If you are considering retiring in another country, I am no doubt biased, but I believe it’s hard to beat the Philippines.
I first visited this island nation (about 7,000 islands in all) 24 years ago when I was 52 years old. At that time I was a college professor doing research, and friends introduced me to a lovely young lady who over time became my wife. I am now 76 and retired, and my wife and I plan on spending much of the rest of our lives in the Philippines.
The benefits are numerous: a warm climate year round (average low temperatures are in the mid-70s); endless beaches and water activities; easy access to destinations across Asia; excellent medical care; a relatively low cost of living; and abundant opportunities to help those less fortunate.
Of course, the Philippines isn’t for everyone. The country doesn’t have the rich culture or superior infrastructure of Europe. Poverty is widespread. Power outages are a nuisance, and getting back and forth to the U.S. is expensive. Put another way, houseguests tend to be rare.
That said, I have traveled widely in Asia, Europe and Mexico and have lived all over the U.S. In my experience, few places are as welcoming.
At various times, my wife and I have lived in different parts of the Philippines. We first bought a beach lot and built a home in Bubog, a village outside the city of San Jose on the island of Mindoro. We then bought a condo in Manila, the capital.
Today, we live in the city of Lapu Lapu on Mactan Island. We’re part of the metropolitan area of Cebu, the second-largest population center in the Philippines, with more than three million people. Our house is just 20 minutes from Mactan-Cebu International Airport, a jumping-off point for, among other cities, Bangkok, Hong Kong and Singapore.
Most of the streets on the island are crowded with pedestrians, goats, bikes, motorcycles, taxi cabs, private cars, trucks and small van-like buses. You weave your way through the tangle and, unless you are in a big hurry, it all flows along. We own a car, but other forms of transportation are readily available and cheap. For less than a dollar, you can hop on the back of a motorcycle-taxi, if you are comfortable with such thrills.
Our four-bedroom home sits in a beachfront resort. (Note: Expats must be married to a Filipino to buy a house. Otherwise, options include buying a condo, renting, or buying a house on a leasehold basis.) The weather played an important part in choosing this area: Our particular island is sheltered by other, larger islands, which tend to take the brunt of the periodic typhoons that hit the Philippines.
Daily life is relaxing, for the most part. I like to read, study (Internet and cable services here are excellent), do some writing and, perhaps most important, take a morning and afternoon swim. My wife and I enjoy dining out, but food shopping is simple. A nearby market offers a wide variety of locally grown or caught food. (We have fresh seafood delivered directly to our door.) There is also a version of a Sam’s Club—called S&R—where we can buy milk and butter from New Zealand, apple juice from Australia and wines from throughout the world.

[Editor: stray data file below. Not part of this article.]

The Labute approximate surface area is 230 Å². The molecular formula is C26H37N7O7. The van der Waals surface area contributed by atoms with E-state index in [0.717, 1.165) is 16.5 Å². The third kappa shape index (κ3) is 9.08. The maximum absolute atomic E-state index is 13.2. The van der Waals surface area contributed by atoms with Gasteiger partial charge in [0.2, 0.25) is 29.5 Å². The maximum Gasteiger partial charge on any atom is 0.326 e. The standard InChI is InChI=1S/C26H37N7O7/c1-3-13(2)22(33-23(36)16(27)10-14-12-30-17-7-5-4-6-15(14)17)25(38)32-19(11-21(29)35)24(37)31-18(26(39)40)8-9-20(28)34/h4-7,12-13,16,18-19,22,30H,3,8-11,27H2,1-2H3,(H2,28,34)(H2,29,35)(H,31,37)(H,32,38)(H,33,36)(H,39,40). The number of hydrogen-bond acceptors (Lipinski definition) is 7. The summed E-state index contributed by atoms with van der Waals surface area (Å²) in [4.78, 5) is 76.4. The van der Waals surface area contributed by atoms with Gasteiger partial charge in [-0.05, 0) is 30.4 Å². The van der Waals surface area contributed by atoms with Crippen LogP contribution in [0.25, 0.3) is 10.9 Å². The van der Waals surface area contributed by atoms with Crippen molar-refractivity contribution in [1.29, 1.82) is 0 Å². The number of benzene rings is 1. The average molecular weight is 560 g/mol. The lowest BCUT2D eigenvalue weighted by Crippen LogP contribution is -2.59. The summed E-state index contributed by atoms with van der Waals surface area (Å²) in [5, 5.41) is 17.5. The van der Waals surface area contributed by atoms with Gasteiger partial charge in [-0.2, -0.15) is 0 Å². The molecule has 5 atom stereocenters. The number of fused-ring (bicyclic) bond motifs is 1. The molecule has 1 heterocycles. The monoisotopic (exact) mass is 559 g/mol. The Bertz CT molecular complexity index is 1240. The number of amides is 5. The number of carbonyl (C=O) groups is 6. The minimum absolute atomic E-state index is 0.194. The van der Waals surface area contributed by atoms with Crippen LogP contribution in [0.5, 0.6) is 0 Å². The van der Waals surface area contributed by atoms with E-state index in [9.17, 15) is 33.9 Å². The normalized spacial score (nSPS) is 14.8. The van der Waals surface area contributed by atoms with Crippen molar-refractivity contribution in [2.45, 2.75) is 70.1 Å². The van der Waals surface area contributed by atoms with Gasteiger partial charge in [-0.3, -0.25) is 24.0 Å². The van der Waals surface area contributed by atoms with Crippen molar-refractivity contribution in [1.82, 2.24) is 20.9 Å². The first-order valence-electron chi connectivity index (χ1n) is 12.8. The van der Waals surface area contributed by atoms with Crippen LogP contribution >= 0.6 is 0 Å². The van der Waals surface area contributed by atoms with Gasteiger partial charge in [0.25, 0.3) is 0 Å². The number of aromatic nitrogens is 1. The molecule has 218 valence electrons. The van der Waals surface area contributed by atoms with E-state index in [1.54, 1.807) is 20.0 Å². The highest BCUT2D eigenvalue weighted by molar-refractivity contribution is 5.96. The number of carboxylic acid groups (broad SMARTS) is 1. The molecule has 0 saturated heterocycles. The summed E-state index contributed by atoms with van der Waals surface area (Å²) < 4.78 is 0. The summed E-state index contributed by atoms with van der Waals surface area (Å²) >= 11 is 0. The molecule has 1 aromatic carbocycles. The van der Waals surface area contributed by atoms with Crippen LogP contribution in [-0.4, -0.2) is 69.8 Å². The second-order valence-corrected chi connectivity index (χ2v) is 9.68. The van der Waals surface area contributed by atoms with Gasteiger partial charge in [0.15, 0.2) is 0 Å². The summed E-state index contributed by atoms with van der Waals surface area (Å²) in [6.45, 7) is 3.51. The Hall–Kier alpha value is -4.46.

We have made good friends here, and one of the best ways to do that is to join a local Rotary Club. My fellow Rotarians in Lapu Lapu include local business owners and managers, lawyers, politicians, doctors and other professionals. You get to meet other expats and build ties to the community. (It helps—considerably—that English is spoken widely.)
I mentioned the poverty. That certainly can dissuade outsiders from settling here. But the opportunity to help others, and the fact that even small acts of charity can have a profound impact, has enriched our lives immeasurably. For example, I am putting a couple of students through college here for roughly $100 a month each. What a joyful way to make a difference!
And speaking of the cost of things…many goods and services are a bargain compared with the U.S. Need a plumber? Most visits and repairs will cost about 400 pesos, or less than $10. A nice dinner for two? About 1,000 pesos, or less than $25. Our home in a similar resort in the States would easily cost $500,000 or more; here, the price is about half that. (And my property taxes are about $30 a month.)
Medical care, in particular, is very affordable. The typical charge to see a very competent English-speaking doctor is 300 pesos, or about $7. Recently, I had some X-rays. The cost to take and read the images: 800 pesos, or less than $20.
I bring this up because I’m already thinking about the cost of long-term care, if needed. In the U.S., such care can exhaust your resources; here, I could probably live at home and afford private care.
If you’re considering a move to the Philippines, or anywhere outside the U.S., I believe you should have an exit plan (should you decide to return) or keep a home in the States. My wife and I have a house in Nevada (Las Vegas), where we have friends and relatives. But again—for all the reasons I’ve noted—we anticipate spending the bulk of our days in the Philippines.
Let me repeat: The Philippines isn’t paradise. (The rainy season starts in June and lasts for about six months.) But then…paradise, I believe, is primarily a state of mind. If you are adaptive, if you have a positive attitude toward change and challenges, then you should do well as an expat. On the other hand, if you are irritated by things not being like they are in the “good ol’ U.S. of A,” you shouldn’t bother packing your bags.
For me, the Philippines has proved to be a destination filled with natural wonders, a vibrant culture and ample opportunities to enjoy later life. It has been a very interesting 24 years, to say the least, and I look forward to the next 24. The age 100 has a nice ring to it.